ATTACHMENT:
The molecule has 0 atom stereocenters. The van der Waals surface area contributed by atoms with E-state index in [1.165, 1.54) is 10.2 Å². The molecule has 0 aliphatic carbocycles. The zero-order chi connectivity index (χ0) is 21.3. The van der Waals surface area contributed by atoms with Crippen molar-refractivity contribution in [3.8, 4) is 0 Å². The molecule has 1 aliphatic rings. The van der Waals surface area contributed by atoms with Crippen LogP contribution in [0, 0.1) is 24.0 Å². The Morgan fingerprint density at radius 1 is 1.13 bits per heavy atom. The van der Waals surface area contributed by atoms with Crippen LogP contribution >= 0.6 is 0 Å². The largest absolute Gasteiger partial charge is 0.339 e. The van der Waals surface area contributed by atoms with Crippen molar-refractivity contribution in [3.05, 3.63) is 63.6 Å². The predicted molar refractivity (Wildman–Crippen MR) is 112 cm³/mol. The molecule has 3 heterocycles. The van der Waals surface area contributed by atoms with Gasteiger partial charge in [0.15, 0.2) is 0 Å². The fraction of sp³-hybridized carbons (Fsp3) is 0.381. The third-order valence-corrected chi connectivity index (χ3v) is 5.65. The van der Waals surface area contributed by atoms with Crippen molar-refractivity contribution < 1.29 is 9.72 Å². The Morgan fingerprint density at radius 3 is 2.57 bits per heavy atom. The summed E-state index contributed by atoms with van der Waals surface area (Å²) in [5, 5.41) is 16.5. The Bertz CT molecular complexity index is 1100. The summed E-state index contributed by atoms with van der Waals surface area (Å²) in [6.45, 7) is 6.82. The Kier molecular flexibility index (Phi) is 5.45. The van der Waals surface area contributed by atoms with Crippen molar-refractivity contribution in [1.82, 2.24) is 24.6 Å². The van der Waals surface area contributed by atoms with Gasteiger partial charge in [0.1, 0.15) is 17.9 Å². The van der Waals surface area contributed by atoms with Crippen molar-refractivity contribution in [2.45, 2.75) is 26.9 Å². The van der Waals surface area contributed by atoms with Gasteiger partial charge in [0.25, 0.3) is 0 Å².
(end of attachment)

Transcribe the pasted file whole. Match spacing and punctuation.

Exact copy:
The molecule has 0 atom stereocenters. The van der Waals surface area contributed by atoms with E-state index in [1.165, 1.54) is 10.2 Å². The molecule has 0 aliphatic carbocycles. The zero-order chi connectivity index (χ0) is 21.3. The van der Waals surface area contributed by atoms with Crippen molar-refractivity contribution in [3.8, 4) is 0 Å². The molecule has 1 aliphatic rings. The van der Waals surface area contributed by atoms with Crippen LogP contribution in [0, 0.1) is 24.0 Å². The Morgan fingerprint density at radius 1 is 1.13 bits per heavy atom. The van der Waals surface area contributed by atoms with Crippen LogP contribution >= 0.6 is 0 Å². The largest absolute Gasteiger partial charge is 0.339 e. The van der Waals surface area contributed by atoms with Crippen molar-refractivity contribution in [3.05, 3.63) is 63.6 Å². The predicted molar refractivity (Wildman–Crippen MR) is 112 cm³/mol. The molecule has 3 heterocycles. The van der Waals surface area contributed by atoms with Gasteiger partial charge in [0.15, 0.2) is 0 Å². The fraction of sp³-hybridized carbons (Fsp3) is 0.381. The third-order valence-corrected chi connectivity index (χ3v) is 5.65. The van der Waals surface area contributed by atoms with Crippen molar-refractivity contribution < 1.29 is 9.72 Å². The Morgan fingerprint density at radius 3 is 2.57 bits per heavy atom. The summed E-state index contributed by atoms with van der Waals surface area (Å²) in [5, 5.41) is 16.5. The Bertz CT molecular complexity index is 1100. The summed E-state index contributed by atoms with van der Waals surface area (Å²) in [6.45, 7) is 6.82. The Kier molecular flexibility index (Phi) is 5.45. The van der Waals surface area contributed by atoms with Crippen molar-refractivity contribution in [1.82, 2.24) is 24.6 Å². The van der Waals surface area contributed by atoms with Gasteiger partial charge in [0.1, 0.15) is 17.9 Å². The van der Waals surface area contributed by atoms with Crippen molar-refractivity contribution in [2.45, 2.75) is 26.9 Å². The van der Waals surface area contributed by atoms with Gasteiger partial charge in [0.25, 0.3) is 0 Å².